What Did I Know Going In
- It's a parody movie.
- Make that "parody" movie. Nobody knows what that word actually means anymore.
- It's probably not very good.
- Looks cheap.
- I think I've seen all these actors before in better movies.
The Plot, As Far As I Can Tell
Malcolm (Marlon Wayans) has recently married a white woman with two kids. The movie seems to find this interracial coupling endlessly amusing for reasons beyond me. Maybe it's a black thing?
Anyway, Malcolm apparently had another girlfriend, Kisha, at one point, but she either died or was possessed or something. I'm not really sure. Kisha shows up at the beginning for a quick scene where she, Malcolm, and Malcolm's crazy-eyed cousin get into a car accident, which is never referred to again, and then she shows up again here and there so Malcolm can shriek into the camera for comic effect. I'm assuming this would have made more sense if I watched the first one.
So, let's just pretend I didn't just write a paragraph about Kisha, because the movie sure doesn't give a shit.
Malcolm and his new family (who are white, and this is funny) move into a house next door to Gabriel Iglesias (who is Mexican, which is also funny because did you ever notice that Mexicans are Mexican?) and basically just fuck around for twenty minutes or so. Then Malcolm finds a creepy doll and has sex with it for a really, really long time.
A bunch of other loosely-related nonsense happens that ambiguously references horror movies from the last five years, and then eventually a couple of impersonations of the Warrens from The Conjuring tell Malcolm that his house is haunted by a demon. They try to exorcise it, there's a bunch of farts or something, maybe a penis, and then the demon is gone and there's some more jokes about the differences between races.
(Did you ever notice how black people say things like "gonna slap a bitch" and white people say things like "these cunts gotta serve their husbands, for he is their LORD in the household, may they bear my seventeen incest babies and fight my Holy War, o thou pitiful one?" Daaaaaamn, son.)
Then Kisha comes back and kills his family. The end.
What I Liked
So, I can't help myself. Even after watching A Haunted House 2, I still really like Marlon Wayans.
He's normally a really funny dude, and even in this abomination he gives it his all. Some of the non-jokes actually managed to... well, they didn't work, but I cracked a smile, anyway. It's not that the movie is funny - it's just that Wayans has such infectious affability and energy that you really, really wish you were laughing.
For that matter, a lot of the cast actually does try their hardest with the crappy material, and a few of them actually manage to pull it off. Affion Cockett, who is only briefly in the beginning and end as Malcolm's cousin Ray-Ray, was surprisingly fun to watch and had me giggling even though the movie didn't earn it at all. And Cedric the Entertainer - when he's not whacking out and just has a chance to riff - has a handful of throwaway lines that end up being probably the funniest parts of the whole movie.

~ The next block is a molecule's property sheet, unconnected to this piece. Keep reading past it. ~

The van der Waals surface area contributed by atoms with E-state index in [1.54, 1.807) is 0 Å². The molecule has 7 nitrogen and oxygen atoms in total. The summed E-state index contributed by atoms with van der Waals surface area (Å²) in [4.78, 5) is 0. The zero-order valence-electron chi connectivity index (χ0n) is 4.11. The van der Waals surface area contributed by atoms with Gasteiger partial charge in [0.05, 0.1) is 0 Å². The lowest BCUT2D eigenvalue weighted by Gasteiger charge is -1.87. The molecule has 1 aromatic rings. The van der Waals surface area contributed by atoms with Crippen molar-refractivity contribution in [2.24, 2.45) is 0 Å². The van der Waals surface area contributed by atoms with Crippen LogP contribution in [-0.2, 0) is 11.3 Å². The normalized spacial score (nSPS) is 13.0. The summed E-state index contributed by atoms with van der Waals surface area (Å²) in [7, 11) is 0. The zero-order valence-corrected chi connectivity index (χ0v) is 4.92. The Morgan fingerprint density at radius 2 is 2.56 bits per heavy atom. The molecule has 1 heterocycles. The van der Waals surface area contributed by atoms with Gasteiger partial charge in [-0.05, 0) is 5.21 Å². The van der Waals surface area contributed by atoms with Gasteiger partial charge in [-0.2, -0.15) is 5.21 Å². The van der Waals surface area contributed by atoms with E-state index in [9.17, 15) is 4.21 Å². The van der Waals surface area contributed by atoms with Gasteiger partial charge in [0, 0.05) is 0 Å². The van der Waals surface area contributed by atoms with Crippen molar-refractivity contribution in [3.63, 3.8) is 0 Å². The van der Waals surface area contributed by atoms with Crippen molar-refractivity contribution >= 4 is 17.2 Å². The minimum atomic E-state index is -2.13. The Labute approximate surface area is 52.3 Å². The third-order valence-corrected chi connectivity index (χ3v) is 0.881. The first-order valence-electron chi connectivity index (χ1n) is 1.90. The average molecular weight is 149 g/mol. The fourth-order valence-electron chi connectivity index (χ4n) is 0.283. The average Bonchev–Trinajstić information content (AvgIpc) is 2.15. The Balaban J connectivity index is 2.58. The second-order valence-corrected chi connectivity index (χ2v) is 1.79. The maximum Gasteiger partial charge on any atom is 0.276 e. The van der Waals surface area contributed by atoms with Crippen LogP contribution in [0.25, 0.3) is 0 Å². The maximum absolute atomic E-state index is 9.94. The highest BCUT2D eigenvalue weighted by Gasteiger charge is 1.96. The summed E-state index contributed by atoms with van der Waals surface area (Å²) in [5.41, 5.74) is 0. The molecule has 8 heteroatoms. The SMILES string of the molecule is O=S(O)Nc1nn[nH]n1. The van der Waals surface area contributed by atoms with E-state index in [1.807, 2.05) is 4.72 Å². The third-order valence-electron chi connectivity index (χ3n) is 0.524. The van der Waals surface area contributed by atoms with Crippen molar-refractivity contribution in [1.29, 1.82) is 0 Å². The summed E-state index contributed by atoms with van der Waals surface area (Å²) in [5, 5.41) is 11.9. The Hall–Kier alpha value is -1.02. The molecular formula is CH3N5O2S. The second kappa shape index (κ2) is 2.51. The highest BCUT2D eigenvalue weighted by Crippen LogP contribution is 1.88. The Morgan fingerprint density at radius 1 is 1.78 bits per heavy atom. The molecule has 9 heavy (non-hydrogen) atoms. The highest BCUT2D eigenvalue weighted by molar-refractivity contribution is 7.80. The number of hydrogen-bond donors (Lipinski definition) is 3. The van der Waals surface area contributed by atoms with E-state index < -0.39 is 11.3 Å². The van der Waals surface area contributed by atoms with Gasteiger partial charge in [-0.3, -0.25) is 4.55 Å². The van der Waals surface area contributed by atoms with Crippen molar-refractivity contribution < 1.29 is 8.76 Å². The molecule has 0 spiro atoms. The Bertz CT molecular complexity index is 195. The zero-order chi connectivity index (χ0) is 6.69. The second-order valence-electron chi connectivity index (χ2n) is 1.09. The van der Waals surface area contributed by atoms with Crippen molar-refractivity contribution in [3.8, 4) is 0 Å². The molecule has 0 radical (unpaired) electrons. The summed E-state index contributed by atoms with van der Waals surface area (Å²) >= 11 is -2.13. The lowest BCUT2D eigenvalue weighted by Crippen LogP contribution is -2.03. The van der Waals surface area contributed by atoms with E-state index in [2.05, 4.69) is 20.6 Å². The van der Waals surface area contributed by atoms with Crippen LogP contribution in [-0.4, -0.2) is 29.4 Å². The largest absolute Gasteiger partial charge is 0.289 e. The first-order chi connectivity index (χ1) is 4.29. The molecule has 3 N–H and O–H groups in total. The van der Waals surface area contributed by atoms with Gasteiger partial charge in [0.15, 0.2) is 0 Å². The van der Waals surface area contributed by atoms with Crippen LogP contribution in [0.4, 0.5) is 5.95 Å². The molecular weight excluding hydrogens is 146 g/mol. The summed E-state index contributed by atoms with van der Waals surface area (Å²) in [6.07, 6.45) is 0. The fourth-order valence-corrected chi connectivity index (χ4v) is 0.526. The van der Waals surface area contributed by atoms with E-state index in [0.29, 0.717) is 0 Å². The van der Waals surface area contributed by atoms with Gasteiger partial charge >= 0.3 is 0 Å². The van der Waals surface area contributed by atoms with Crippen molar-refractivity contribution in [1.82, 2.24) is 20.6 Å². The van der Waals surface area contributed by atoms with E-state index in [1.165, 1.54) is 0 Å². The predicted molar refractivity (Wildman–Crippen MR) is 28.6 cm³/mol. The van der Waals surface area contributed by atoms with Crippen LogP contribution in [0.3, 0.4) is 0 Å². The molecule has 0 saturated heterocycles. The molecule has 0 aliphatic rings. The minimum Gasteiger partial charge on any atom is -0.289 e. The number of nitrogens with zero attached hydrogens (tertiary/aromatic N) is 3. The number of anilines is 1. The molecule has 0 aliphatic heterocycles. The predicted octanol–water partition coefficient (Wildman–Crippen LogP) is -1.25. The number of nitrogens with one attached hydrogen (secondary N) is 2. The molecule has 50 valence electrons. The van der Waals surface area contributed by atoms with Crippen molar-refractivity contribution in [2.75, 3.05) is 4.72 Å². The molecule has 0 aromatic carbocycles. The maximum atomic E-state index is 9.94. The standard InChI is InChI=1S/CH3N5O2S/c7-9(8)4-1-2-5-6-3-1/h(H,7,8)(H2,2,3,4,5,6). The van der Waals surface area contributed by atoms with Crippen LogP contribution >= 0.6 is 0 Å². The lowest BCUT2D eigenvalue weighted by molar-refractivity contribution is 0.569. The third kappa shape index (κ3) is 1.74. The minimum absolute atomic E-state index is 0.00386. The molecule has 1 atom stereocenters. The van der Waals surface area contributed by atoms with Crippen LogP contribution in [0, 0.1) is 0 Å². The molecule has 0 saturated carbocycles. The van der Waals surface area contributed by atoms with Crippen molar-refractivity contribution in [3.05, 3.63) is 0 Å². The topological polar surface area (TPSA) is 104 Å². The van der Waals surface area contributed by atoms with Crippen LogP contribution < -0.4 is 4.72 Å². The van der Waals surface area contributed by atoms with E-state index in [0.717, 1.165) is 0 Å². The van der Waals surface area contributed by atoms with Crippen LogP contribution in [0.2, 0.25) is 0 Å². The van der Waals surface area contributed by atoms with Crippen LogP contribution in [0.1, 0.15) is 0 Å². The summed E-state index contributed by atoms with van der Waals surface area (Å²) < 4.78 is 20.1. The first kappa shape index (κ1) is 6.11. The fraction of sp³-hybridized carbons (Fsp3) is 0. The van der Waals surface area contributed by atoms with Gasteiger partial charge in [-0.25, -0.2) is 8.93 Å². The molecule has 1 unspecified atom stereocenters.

What I Didn't Like
You might have guessed by now, but I did not generally find this movie funny.
It has genuinely funny people in it, it has some terrific set-ups for comedy, it's playing off of material that's ripe for parody, and there's even legitimate jokes that seem like they should work. And yet it rarely comes together in a way that's digestible.
Part of it is that so many of the jokes aren't really jokes at all. Like when Malcom's step-daughter writes in her diary that she "went to a blowjob party with 40 guys" and "will never stop sucking dicks." Like... that's not actually a joke. That's just a premise. At best, it's the most one-dimensional character you can come up with. A joke would be something like if you had a sex-crazed teenager who thought she was going to a blowjob party, but got the address mixed up and ended up going to a eunuch party instead.
Part of the problem is that there's just too much energy. I know I literally just said that Wayans's energy is infectious, but the movie never tries to reign it in, so he ends up just stomping all over everybody's lines. Combine that with the editor's habit of jump-cutting every three seconds and it feels like a breakneck barrage of lines that are being shot at you with a machine gun. The result is that jokes that could - or even should - work simply don't because there's just not enough time to let them land.
But maybe the worst problem is that so many of the jokes are simply bland and predictable. There's a nerdy white professor guy. Naturally he's going to be a drug-pushing gangsta who occasionally says things like "Thug Life." Is that an old person? There's no way they're going to do something sexual and/or curse... oh wait, they did! Hilarious! Is that guy going to prison? I hear that in prison, you never ever get raped and.... oh snap! He's getting raped!
The weakest and lamest thing people do when they can't come up with something that's actually clever is to default to the raunchiest thing they can think of, and this movie is pretty much just a case study in exactly that.
Here Are Some of My Notes While Watching
- I can't tell if these are characters I'm supposed to know from the first one or this is just not a well-made movie.
- Marlon Wayans is trying so hard to make this work. If it was anybody else, I probably wouldn't have laughed the two times I did.
- This sex scene is going on way too long.
- This one, too.
- I forgot. What's the plot again?
- Contrary to popular belief, blowjobs are not inherently comic gold.
- Ditto prison rape.
Would I Recommend It?
What Do I Think the Prequel Was About
I guess the first one was about Malcolm and Kisha's relationship, which goes south after she gets possessed by a spirit, and maybe it's a parody of FAAAAAAAARRRRRTT.
What Should the Next One Be About
Malcolm goes to the dentist and FAAAAAAAAAAAAAAAAAAAAAAART vagina.